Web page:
“And I am sure of this, that he who began a good work in you will bring it to completion at the day of Jesus Christ” (Philippians 1:6).

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I received a little more this morning in line with the thoughts I shared last night in Tell Me More about the Jesus You Serve. If you haven’t already, please click on the link, and read the post, and consider it alongside this one.

I see our works as evidence of our faith, which is why I believe James declares that faith without works is dead (2:14-26). Related themes seen in Romans and Galatians, for example, Paul declares to the Ephesians that they had been saved by grace, which is a gift of God, not from themselves, so that no one can boast. Paul goes on to call them God’s handiwork and that good works were prepared in advance for them to do (2:8-10). Our actions testify to our sanctification. It is God who justifies; his love transforms us into the likeness of his son. And there’s so much more to Jesus than what we might be accustomed to reading on the side of a coffee mug, or finding in a feel-good, inspirational meme. There was a reason Jesus was nailed to a cross. There was a reason he caused his critics to gnash their teeth. There is a reason the world hated him then and continues to hate him today. Brothers and sisters, we must cast off the old, and embrace the whole person of Jesus Christ, or we embrace none of him.

I suspect the notion that “once saved always saved” allows continuing in sin is a lot like the controversy Paul was addressing in Romans 3. Paul’s response in verse 8 leaves no doubt about his position on abusing God’s abounding mercy: “Why not say—as some slanderously claim that we say—’Let us do evil that good may result?’ Their condemnation is just!” “Do not be conformed to this world, but be transformed by the renewal of your mind, that by testing you may discern what is the will of God, what is good and acceptable and perfect” (Romans 12:2). I don’t understand claiming to cherish love, while reviling repentance. Are they not one and the same? The message God has put on my heart is one of love, but not the fallen, distorted love the flesh revels.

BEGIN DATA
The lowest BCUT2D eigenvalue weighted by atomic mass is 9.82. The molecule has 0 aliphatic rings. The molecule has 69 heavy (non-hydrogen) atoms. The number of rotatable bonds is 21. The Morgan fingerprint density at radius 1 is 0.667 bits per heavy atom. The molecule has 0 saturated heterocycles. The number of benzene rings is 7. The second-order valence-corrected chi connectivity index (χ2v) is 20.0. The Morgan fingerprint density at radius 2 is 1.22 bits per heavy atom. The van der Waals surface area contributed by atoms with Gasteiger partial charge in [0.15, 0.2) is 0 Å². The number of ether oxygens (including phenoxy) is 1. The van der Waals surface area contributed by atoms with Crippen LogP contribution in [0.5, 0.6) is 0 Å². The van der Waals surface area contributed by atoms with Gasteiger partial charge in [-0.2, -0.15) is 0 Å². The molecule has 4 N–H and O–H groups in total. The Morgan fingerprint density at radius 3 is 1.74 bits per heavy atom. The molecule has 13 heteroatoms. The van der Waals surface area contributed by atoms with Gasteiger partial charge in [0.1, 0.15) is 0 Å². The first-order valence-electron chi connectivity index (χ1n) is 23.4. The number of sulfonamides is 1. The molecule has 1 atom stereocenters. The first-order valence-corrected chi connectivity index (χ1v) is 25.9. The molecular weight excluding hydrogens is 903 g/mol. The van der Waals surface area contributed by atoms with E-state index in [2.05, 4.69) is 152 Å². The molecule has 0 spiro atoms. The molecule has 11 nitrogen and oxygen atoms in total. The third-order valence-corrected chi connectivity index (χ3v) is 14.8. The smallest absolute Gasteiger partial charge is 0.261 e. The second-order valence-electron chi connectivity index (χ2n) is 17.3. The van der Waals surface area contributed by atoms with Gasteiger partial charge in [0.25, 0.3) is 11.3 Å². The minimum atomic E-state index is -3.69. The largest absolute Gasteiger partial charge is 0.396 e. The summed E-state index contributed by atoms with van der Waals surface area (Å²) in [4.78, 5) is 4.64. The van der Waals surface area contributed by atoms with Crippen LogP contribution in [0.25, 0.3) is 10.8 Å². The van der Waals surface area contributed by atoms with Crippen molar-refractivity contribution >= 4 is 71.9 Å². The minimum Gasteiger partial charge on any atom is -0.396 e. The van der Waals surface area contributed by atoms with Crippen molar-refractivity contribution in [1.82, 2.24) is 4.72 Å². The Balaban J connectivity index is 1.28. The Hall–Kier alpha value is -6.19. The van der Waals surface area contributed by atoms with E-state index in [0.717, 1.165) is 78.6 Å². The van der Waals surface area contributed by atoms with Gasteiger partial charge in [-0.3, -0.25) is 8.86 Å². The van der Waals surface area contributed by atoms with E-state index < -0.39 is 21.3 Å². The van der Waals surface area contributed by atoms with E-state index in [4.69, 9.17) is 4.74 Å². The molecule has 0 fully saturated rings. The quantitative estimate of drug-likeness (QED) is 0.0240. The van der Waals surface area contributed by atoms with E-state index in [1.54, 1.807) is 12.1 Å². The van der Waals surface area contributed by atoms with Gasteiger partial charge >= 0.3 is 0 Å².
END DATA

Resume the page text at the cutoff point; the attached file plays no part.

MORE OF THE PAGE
Now don’t become too discouraged if your conversion to Christ doesn’t necessarily eliminate all your personal struggles immediately. Trust me, I’ve been there and done that. Your bad habits didn’t form overnight, and they probably won’t be broken any sooner. Our experiences effect us, and it takes time to relearn better ways. But put your faith in the Good Shepherd; he is more than up for the challenge. God plays a long game. “And I am sure of this, that he who began a good work in you will bring it to completion at the day of Jesus Christ” (Philippians 1:6). Therefore. let us not be content to remain as lost sheep meandering in the field, but rather, desire to grow and mature, because brothers and sisters we’ve been found! Pray without ceasing, because you will be tested, and yes, you’re going to stumble, but keep pressing toward the prize. For it is in pressing toward the prize that you will be revealed! After all, Jesus doesn’t just save souls, though that would be enough. Jesus changes lives!

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